The discovery of various vitamins – essential micronutrients that cause disease when deficient – was one of the great advances of modern scientific medicine. This knowledge also led to several highly successful public health campaigns, such as vitamin-D supplementation to prevent rickets.
Today vitamins have a deserved reputation for being an important part of overall health. However, their reputation has gone beyond the science and taken on almost mythical proportions. Perhaps it is due to aggressive marketing from the supplement industry, perhaps recent generations have grown up being told by their parents thousands of times how important it is to take their vitamins, or eat vitamin-rich food. Culture also plays a role – Popeye eating spinach to make himself super strong is an example this pervasive message.
Regardless of the cause, the general feeling is that vitamins Read more »
*This blog post was originally published at Science-Based Medicine*
Every day in the U.S. countless experts discuss plans and policies to contain the cost of health care using words and concepts that run counter to our (the public’s) experiences with finding and using care. Most of us ignore the steady stream of proposals until one political party or the other crafts an inflammatory meme that resonates with our fears of not getting what we need. At which point, we leap into action online, in town meetings and in the voting booth. As Uwe Reinhardt noted in his Kimball Lecture at the recent 2011 ABIM Foundation Forum, researchers and policy makers “cannot even discuss the cost-effectiveness of health care without being called Nazi(s).”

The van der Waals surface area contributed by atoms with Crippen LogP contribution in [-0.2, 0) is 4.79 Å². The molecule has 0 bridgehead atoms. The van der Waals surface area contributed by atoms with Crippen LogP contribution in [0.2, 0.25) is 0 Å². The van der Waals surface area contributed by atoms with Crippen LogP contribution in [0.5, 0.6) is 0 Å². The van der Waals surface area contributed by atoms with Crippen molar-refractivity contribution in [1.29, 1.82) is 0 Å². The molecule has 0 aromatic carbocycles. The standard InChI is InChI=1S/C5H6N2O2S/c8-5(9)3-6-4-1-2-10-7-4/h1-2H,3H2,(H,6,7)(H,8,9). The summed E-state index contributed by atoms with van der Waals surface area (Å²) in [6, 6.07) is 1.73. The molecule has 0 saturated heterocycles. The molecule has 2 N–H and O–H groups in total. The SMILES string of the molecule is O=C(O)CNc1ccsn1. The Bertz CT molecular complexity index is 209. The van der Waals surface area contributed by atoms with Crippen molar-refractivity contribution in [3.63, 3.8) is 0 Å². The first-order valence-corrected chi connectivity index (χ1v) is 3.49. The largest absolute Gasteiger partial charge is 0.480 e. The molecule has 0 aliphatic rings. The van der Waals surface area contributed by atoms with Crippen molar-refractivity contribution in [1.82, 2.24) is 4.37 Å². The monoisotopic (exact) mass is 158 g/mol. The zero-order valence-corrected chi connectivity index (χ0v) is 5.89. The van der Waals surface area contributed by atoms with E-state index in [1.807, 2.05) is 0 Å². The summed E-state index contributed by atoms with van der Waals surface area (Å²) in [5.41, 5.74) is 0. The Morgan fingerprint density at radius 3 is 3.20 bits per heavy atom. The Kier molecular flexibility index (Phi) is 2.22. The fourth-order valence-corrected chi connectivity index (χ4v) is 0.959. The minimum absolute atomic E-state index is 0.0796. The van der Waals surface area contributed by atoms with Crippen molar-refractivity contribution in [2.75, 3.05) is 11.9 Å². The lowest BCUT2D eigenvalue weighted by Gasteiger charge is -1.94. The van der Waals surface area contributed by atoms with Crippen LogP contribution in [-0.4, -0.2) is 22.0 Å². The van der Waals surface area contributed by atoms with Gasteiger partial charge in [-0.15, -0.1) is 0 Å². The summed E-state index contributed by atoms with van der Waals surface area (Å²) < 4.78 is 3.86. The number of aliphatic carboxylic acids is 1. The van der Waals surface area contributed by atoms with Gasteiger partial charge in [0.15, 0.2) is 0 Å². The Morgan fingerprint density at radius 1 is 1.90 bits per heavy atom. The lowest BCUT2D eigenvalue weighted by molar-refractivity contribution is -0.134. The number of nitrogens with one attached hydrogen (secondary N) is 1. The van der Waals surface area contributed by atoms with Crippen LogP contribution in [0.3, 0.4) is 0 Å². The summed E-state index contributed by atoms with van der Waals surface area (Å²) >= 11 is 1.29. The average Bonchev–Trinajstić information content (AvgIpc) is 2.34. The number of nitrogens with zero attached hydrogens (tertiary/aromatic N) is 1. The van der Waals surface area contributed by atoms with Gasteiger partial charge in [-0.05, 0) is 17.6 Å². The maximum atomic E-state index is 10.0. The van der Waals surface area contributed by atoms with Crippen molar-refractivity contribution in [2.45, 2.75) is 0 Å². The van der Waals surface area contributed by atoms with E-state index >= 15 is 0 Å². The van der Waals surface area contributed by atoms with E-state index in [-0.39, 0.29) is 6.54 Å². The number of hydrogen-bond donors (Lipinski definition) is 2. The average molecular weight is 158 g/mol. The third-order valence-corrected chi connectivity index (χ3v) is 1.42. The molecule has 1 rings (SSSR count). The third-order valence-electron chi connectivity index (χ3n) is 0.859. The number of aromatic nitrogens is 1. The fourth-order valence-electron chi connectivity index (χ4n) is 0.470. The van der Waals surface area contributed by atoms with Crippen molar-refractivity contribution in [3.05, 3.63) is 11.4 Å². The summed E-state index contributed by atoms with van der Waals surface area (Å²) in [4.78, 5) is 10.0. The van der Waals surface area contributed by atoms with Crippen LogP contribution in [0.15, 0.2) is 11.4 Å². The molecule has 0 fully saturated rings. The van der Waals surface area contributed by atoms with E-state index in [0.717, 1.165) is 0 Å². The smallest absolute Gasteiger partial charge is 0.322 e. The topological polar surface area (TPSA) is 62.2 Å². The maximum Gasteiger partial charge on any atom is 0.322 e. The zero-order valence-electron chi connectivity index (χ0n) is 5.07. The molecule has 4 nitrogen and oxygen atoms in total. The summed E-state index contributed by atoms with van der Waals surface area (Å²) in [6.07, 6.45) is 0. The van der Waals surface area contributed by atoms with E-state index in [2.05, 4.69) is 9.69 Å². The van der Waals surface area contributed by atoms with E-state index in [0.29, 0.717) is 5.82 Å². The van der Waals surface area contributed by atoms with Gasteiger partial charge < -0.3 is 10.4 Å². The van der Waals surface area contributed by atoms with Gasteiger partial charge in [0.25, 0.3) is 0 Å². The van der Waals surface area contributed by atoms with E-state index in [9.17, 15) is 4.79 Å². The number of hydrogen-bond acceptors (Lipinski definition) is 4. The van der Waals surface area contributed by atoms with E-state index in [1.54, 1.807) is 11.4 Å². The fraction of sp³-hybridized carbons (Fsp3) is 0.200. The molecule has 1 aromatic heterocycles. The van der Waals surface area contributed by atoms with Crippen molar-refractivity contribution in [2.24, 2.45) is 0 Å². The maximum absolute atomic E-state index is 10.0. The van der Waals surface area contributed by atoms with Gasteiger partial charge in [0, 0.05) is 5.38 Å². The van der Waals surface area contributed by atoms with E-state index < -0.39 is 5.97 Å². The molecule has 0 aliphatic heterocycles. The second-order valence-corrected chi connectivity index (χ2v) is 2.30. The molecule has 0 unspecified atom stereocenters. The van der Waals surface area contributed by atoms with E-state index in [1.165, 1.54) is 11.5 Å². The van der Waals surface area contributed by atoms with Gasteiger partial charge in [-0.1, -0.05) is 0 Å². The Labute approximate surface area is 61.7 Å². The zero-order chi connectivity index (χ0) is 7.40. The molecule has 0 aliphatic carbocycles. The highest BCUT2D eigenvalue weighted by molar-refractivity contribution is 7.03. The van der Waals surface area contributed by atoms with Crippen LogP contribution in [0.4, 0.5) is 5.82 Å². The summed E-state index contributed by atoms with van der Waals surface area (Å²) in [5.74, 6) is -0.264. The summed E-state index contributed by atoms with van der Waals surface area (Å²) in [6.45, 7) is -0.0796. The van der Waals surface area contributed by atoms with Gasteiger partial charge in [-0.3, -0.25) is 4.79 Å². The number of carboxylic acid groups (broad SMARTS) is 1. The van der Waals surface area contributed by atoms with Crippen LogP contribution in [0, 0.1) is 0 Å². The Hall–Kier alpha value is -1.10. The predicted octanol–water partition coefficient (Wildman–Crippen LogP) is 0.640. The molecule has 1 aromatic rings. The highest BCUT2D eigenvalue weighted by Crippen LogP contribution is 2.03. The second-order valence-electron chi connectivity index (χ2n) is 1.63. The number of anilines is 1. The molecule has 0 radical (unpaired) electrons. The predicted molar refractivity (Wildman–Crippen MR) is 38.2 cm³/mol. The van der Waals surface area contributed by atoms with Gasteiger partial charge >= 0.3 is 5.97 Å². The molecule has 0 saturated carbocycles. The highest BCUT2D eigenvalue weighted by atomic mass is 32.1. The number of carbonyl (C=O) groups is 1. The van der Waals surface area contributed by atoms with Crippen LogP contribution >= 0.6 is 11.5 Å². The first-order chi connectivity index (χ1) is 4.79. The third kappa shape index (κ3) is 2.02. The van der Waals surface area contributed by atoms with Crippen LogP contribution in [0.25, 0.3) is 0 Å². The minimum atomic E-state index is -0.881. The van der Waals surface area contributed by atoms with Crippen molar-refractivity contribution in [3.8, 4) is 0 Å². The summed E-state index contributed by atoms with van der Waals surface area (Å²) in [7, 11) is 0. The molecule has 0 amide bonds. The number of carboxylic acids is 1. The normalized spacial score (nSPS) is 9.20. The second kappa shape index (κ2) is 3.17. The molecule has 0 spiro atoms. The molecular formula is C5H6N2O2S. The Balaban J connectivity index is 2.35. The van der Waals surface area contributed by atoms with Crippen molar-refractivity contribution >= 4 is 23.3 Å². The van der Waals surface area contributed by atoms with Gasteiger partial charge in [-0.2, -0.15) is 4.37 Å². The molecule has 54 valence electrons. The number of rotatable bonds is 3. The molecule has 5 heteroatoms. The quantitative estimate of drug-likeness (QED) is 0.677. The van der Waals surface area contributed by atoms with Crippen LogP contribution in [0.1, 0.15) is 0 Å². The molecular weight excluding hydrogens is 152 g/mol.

Our discomfort with the array of private and public sector proposals to improve health care quality while holding down costs should not be surprising. Most of us hold long-standing, well-documented beliefs about health care that powerfully influence our responses to such plans. For example, many of us believe that:
… if the doctor ordered it or wants to do it, we must need it.
… talking about less expensive treatments makes us feel that others are trying to bargain-shop our care and that scares us.
… clinical care does not vary much among our own doctors and hospitals.
… when we talk about the “quality” of health care we are referring to Read more »
*This blog post was originally published at Prepared Patient Forum: What It Takes Blog*
In quite a few of the cultures in south africa people tie ribbons, strings and tassels around their own and their children’s wrists and waists. These tassels are imbibed with power to keep evil spirits at bay, I am told. If these tassels come off then the patient is completely unprotected from any and all marauding evil spirits that may be lurking around. Of course, not wanting to be responsible for the unopposed assault by multiple evil spirits, most people are fairly reticent to remove these things. I saw it slightly differently.
As a student I took my lead from my senior. If he removed the tassels then I would be ok with it. If he felt that we should respect the culture of the patient and sort of try to move the tassels out of the way of the operating area or even operate around them, despite the increased infection risk, I sort of reasoned it was his patient and even if I medically didn’t agree with him, the reasoning of respecting the patient’s culture surely held some water at least and I didn’t argue. The fact of the matter was that a number of the sisters would become quite aggressive with the doctor if they thought he was going to remove the tassels and strip the patient of his evil spirit protection, and I think some of the doctors were scared. Then one day something happened that cemented my views and actions for the future. Read more »
*This blog post was originally published at other things amanzi*